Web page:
17. Paterson AL, Pole JC, Blood KA, Garcia MJ, Cooke SL, Teschendorff AE, Wang Y, Chin SF, Ylstra B, Caldas C, Edwards PA: Co-amplification of 8p12 and 11q13 in breast cancers is not the result of a single genomic event. Genes Chromosomes Cancer. 2007, 46: 427-439. 10.1002/gcc.20424.

    Article  CAS  PubMed  Google Scholar 

  18. Still IH, Hamilton M, Vince P, Wolfman A, Cowell JK: Cloning of TACC1, an embryonically expressed, potentially transforming coiled coil containing gene, from the 8p11 breast cancer amplicon. Oncogene. 1999, 18: 4032-4038. 10.1038/sj.onc.1202801.

    Article  CAS  PubMed  Google Scholar 

  19. Neve RM, Chin K, Fridlyand J, Yeh J, Baehner FL, Fevr T, Clark L, Bayani N, Coppe JP, Tong F, Speed T, Spellman PT, DeVries S, Lapuk A, Wang NJ, Kuo WL, Stilwell JL, Pinkel D, Albertson DG, Waldman FM, McCormick F, Dickson RB, Johnson MD, Lippman M, Ethier S, Gazdar A, Gray JW: A collection of breast cancer cell lines for the study of functionally distinct cancer subtypes. Cancer Cell. 2006, 10: 515-527. 10.1016/j.ccr.2006.10.008.

    Article  CAS  PubMed  PubMed Central  Google Scholar 

  20. Heidenblad M, Schoenmakers EF, Jonson T, Gorunova L, Veltman JA, van Kessel AG, Hoglund M: Genome-wide array-based comparative genomic hybridization reveals multiple amplification targets and novel homozygous deletions in pancreatic carcinoma cell lines. Cancer Res. 2004, 64: 3052-3059. 10.1158/0008-5472.CAN-03-3159.

    Article  CAS  PubMed  Google Scholar 

  21. Shadeo A, Lam WL: Comprehensive copy number profiles of breast cancer cell model genomes. Breast Cancer Res. 2006, 8: R9-10.1186/bcr1370.

    Article  PubMed  PubMed Central  Google Scholar 

  22. Jonsson G, Staaf J, Olsson E, Heidenblad M, Vallon-Christersson J, Osoegawa K, de Jong P, Oredsson S, Ringner M, Hoglund M, Borg A: High-resolution genomic profiles of breast cancer cell lines assessed by tiling BAC array comparative genomic hybridization. Genes Chromosomes Cancer. 2007, 46: 543-558. 10.1002/gcc.20438.

    Article  PubMed  Google Scholar 

  23. Sjoblom T, Jones S, Wood LD, Parsons DW, Lin J, Barber TD, Mandelker D, Leary RJ, Ptak J, Silliman N, Szabo S, Buckhaults P, Farrell C, Meeh P, Markowitz SD, Willis J, Dawson D, Willson JK, Gazdar AF, Hartigan J, Wu L, Liu C, Parmigiani G, Park BH, Bachman KE, Papadopoulos N, Vogelstein B, Kinzler KW, Velculescu VE: The consensus coding sequences of human breast and colorectal cancers. Science. 2006, 314: 268-274. 10.1126/science.1133427.

    Article  PubMed  Google Scholar 

  24. Stamps AC, Davies SC, Burman J, O'Hare MJ: Analysis of proviral integration in human mammary epithelial cell lines immortalized by retroviral infection with a temperature-sensitive SV40 T-antigen construct. Int J Cancer. 1994, 57: 865-874. 10.1002/ijc.2910570616.

    Article  CAS  PubMed  Google Scholar 

  25. Elston CW, Ellis IO: Pathological prognostic factors in breast cancer. I. The value of histological grade in breast cancer: experience from a large study with long-term follow-up. Histopathology. 1991, 19: 403-410. 10.1111/j.1365-2559.1991.tb00229.x.

    Article  CAS  PubMed  Google Scholar 

  26. Parker C, Rampaul RS, Pinder SE, Bell JA, Wencyk PM, Blamey RW, Nicholson RI, Robertson JF: E-cadherin as a prognostic indicator in primary breast cancer. Br J Cancer. 2001, 85: 1958-1963. 10.1054/bjoc.2001.2178.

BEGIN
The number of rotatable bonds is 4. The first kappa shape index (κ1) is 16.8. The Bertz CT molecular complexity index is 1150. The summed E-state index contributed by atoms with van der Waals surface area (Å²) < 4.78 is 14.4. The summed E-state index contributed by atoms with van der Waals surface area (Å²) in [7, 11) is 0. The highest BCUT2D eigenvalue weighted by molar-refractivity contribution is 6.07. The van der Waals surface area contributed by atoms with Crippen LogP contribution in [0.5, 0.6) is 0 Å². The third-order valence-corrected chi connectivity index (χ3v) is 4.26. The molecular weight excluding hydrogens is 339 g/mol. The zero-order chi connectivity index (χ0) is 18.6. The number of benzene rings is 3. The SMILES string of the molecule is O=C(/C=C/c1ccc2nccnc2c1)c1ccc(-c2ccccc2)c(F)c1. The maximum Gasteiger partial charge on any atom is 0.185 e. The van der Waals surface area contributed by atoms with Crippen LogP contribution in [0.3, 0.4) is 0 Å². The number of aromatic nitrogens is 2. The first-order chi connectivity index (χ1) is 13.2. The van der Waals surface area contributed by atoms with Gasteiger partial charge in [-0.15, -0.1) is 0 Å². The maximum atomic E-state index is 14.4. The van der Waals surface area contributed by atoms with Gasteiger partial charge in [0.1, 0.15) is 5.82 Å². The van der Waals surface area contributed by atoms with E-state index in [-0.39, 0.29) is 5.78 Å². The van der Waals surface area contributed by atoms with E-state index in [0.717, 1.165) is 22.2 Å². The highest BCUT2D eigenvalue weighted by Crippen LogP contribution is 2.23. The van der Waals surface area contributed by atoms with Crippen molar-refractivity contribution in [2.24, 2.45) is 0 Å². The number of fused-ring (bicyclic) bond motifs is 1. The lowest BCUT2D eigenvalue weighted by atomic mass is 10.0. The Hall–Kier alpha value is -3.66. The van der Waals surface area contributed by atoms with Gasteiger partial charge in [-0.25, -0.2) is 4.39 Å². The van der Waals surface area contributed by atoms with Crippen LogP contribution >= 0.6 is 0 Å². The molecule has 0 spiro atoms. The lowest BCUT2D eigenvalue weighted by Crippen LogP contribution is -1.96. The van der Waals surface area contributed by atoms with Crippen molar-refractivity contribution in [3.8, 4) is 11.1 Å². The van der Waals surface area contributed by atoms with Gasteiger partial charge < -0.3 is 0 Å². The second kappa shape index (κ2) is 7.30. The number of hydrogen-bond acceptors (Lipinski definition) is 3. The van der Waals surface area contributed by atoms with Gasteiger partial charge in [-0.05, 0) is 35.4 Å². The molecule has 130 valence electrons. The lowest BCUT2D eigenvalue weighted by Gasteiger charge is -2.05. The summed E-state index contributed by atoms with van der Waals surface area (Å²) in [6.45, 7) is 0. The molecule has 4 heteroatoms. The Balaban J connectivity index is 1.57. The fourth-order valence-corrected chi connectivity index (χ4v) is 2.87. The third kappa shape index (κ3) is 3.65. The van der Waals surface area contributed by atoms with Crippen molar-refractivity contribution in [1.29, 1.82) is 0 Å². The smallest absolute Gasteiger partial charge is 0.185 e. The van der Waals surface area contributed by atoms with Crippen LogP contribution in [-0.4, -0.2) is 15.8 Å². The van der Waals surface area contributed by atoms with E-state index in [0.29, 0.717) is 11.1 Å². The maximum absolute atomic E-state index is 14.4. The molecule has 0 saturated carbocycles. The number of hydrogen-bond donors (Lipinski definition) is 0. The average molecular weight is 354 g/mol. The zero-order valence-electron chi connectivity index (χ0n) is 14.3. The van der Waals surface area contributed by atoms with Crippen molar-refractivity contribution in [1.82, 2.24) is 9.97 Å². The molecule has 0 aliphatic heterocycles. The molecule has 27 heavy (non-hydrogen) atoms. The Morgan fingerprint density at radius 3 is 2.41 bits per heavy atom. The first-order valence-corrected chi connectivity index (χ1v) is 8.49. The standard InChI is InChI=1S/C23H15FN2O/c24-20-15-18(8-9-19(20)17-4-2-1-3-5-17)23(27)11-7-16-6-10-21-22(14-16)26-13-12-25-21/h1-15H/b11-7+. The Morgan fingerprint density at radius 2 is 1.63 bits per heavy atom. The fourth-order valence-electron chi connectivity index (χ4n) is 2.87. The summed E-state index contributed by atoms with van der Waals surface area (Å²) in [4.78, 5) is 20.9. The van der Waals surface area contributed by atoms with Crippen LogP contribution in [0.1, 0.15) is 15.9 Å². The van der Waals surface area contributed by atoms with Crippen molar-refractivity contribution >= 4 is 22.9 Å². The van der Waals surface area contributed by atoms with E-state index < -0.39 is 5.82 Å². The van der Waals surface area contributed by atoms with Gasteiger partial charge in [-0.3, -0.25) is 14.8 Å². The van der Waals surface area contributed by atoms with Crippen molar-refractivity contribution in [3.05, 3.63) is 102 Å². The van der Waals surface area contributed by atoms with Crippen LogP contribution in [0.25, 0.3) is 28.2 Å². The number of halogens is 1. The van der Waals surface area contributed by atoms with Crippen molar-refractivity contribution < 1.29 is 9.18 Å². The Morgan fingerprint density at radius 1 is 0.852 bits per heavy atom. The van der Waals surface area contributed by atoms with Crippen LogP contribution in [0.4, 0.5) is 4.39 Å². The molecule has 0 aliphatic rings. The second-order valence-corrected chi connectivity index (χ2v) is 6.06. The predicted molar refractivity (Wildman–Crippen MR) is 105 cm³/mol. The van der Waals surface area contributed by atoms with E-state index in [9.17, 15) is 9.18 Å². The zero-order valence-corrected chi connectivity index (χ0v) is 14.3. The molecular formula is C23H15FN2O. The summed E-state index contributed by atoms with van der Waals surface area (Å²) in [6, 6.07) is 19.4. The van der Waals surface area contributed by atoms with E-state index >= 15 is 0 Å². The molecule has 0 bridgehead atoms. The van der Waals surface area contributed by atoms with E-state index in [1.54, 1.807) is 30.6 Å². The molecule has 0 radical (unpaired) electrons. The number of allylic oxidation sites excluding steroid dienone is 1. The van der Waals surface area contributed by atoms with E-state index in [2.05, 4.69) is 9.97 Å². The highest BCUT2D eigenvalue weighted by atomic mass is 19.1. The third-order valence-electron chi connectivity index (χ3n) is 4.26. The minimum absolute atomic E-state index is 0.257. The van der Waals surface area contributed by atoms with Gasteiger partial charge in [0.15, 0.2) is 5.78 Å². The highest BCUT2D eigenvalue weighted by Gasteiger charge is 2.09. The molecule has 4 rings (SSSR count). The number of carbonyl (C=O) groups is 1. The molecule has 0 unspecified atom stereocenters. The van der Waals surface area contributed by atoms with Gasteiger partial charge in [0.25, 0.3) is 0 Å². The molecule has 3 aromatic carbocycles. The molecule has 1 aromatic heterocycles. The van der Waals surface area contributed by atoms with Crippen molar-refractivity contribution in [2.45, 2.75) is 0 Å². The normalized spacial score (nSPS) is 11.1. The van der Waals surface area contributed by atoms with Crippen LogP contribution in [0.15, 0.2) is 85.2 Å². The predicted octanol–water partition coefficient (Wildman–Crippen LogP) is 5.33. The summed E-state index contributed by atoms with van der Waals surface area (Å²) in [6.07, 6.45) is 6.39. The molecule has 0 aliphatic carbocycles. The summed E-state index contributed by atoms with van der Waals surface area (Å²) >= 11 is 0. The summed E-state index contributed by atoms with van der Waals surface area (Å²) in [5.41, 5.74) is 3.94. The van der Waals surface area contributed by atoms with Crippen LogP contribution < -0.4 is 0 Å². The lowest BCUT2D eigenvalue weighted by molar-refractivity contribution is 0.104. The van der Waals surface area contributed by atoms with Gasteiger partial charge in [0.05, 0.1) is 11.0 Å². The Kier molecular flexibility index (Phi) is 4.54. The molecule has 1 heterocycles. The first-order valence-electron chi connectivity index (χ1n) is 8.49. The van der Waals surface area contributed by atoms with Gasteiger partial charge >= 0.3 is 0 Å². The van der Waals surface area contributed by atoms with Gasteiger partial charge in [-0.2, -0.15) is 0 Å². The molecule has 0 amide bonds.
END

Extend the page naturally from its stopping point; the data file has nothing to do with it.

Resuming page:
Article  CAS  PubMed  PubMed Central  Google Scholar 

  27. Chin SF, Teschendorff AE, Marioni JC, Wang Y, Barbosa-Morais NL, Thorne NP, Costa JL, Pinder SE, Wiel van de MA, Green AR, Ellis IO, Porter PL, Tavare S, Brenton JD, Ylstra B, Caldas C: High-resolution aCGH and expression profiling identifies a novel genomic subtype of ER negative breast cancer. Genome Biol. 2007, 8: R215-10.1186/gb-2007-8-10-r215.

    Article  PubMed  PubMed Central  Google Scholar 

  28. Chin SF, Wang Y, Thorne NP, Teschendorff AE, Pinder SE, Vias M, Naderi A, Roberts I, Barbosa-Morais NL, Garcia MJ, Iyer NG, Kranjac T, Robertson JF, Aparicio S, Tavare S, Ellis I, Brenton JD, Caldas C: Using array-comparative genomic hybridization to define molecular portraits of primary breast cancers. Oncogene. 2007, 26: 1959-1970. 10.1038/sj.onc.1209985.

    Article  CAS  PubMed  Google Scholar 

  29. Callagy GM, Pharoah PD, Pinder SE, Hsu FD, Nielsen TO, Ragaz J, Ellis IO, Huntsman D, Caldas C: Bcl-2 is a prognostic marker in breast cancer independently of the Nottingham Prognostic Index. Clin Cancer Res. 2006, 12: 2468-2475. 10.1158/1078-0432.CCR-05-2719.

    Article  CAS  PubMed  Google Scholar 

  30. Krzywinski M, Bosdet I, Smailus D, Chiu R, Mathewson C, Wye N, Barber S, Brown-John M, Chan S, Chand S, Cloutier A, Girn N, Lee D, Masson A, Mayo M, Olson T, Pandoh P, Prabhu AL, Schoenmakers E, Tsai M, Albertson D, Lam W, Choy CO, Osoegawa K, Zhao S, de Jong PJ, Schein J, Jones S, Marra MA: A set of BAC clones spanning the human genome. Nucleic Acids Res. 2004, 32: 3651-3660. 10.1093/nar/gkh700.

    Article  CAS  PubMed  PubMed Central  Google Scholar 

  31. Fiegler H, Carr P, Douglas EJ, Burford DC, Hunt S, Scott CE, Smith J, Vetrie D, Gorman P, Tomlinson IP, Carter NP: DNA microarrays for comparative genomic hybridization based on DOP-PCR amplification of BAC and PAC clones. Genes Chromosomes Cancer. 2003, 36: 361-374. 10.1002/gcc.10155.

    Article  CAS  PubMed  Google Scholar 

  32. Huang HE, Chin SF, Ginestier C, Bardou VJ, Adelaide J, Iyer NG, Garcia MJ, Pole JC, Callagy GM, Hewitt SM, Gullick WJ, Jacquemier J, Caldas C, Chaffanet M, Birnbaum D, Edwards PA: A recurrent chromosome breakpoint in breast cancer at the NRG1/neuregulin 1/heregulin gene. Cancer Res. 2004, 64: 6840-6844. 10.1158/0008-5472.CAN-04-1762.

    Article  CAS  PubMed  Google Scholar 

  33. Howarth KD, Blood KA, Ng BL, Beavis JC, Chua Y, Cooke SL, Raby S, Ichimura K, Collins VP, Carter NP, Edwards PA: Array painting reveals a high frequency of balanced translocations in breast cancer cell lines that break in cancer-relevant genes. Oncogene. 2007

    Google Scholar 

  34. Alsop AE, Teschendorff AE, Edwards PA: Distribution of breakpoints on chromosome 18 in breast, colorectal, and pancreatic carcinoma cell lines. Cancer Genet Cytogenet. 2006, 164: 97-109. 10.1016/j.cancergencyto.2005.09.011.